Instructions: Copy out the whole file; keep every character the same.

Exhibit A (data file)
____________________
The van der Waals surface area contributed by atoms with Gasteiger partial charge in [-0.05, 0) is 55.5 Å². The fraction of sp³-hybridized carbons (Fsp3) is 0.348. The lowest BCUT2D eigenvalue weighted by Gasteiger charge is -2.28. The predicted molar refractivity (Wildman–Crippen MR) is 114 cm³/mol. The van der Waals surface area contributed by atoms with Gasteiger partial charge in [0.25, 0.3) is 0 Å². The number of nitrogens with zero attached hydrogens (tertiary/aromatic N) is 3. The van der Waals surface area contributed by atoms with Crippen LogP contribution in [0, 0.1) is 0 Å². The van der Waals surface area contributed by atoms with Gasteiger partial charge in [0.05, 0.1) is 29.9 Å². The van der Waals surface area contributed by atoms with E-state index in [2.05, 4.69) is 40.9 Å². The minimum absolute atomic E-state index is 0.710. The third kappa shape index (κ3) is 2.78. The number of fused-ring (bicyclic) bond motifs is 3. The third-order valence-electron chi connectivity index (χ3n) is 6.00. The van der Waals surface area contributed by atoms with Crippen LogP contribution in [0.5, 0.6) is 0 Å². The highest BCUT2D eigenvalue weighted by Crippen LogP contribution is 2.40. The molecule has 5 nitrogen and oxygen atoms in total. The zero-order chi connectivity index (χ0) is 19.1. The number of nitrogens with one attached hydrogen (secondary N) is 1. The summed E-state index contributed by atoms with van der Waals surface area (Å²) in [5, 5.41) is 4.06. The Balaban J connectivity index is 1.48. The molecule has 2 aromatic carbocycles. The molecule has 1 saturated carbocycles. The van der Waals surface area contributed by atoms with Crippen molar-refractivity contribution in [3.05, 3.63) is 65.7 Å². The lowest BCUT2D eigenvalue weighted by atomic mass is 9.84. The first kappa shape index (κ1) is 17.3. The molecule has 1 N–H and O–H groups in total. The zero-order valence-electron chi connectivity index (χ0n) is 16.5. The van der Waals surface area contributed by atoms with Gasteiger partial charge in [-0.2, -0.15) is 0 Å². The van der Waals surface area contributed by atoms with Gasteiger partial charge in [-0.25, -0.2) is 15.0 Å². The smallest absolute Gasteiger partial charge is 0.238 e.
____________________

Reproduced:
The van der Waals surface area contributed by atoms with Gasteiger partial charge in [-0.05, 0) is 55.5 Å². The fraction of sp³-hybridized carbons (Fsp3) is 0.348. The lowest BCUT2D eigenvalue weighted by Gasteiger charge is -2.28. The predicted molar refractivity (Wildman–Crippen MR) is 114 cm³/mol. The van der Waals surface area contributed by atoms with Gasteiger partial charge in [0.25, 0.3) is 0 Å². The number of nitrogens with zero attached hydrogens (tertiary/aromatic N) is 3. The van der Waals surface area contributed by atoms with Crippen LogP contribution in [0, 0.1) is 0 Å². The van der Waals surface area contributed by atoms with Gasteiger partial charge in [0.05, 0.1) is 29.9 Å². The van der Waals surface area contributed by atoms with E-state index in [2.05, 4.69) is 40.9 Å². The minimum absolute atomic E-state index is 0.710. The third kappa shape index (κ3) is 2.78. The number of fused-ring (bicyclic) bond motifs is 3. The third-order valence-electron chi connectivity index (χ3n) is 6.00. The van der Waals surface area contributed by atoms with Crippen LogP contribution in [0.5, 0.6) is 0 Å². The highest BCUT2D eigenvalue weighted by Crippen LogP contribution is 2.40. The molecule has 5 nitrogen and oxygen atoms in total. The zero-order chi connectivity index (χ0) is 19.1. The number of nitrogens with one attached hydrogen (secondary N) is 1. The summed E-state index contributed by atoms with van der Waals surface area (Å²) in [5, 5.41) is 4.06. The Balaban J connectivity index is 1.48. The molecule has 2 aromatic carbocycles. The molecule has 1 saturated carbocycles. The van der Waals surface area contributed by atoms with Crippen molar-refractivity contribution in [3.05, 3.63) is 65.7 Å². The lowest BCUT2D eigenvalue weighted by atomic mass is 9.84. The first kappa shape index (κ1) is 17.3. The molecule has 1 N–H and O–H groups in total. The zero-order valence-electron chi connectivity index (χ0n) is 16.5. The van der Waals surface area contributed by atoms with Gasteiger partial charge in [-0.2, -0.15) is 0 Å². The van der Waals surface area contributed by atoms with Gasteiger partial charge in [-0.25, -0.2) is 15.0 Å². The smallest absolute Gasteiger partial charge is 0.238 e.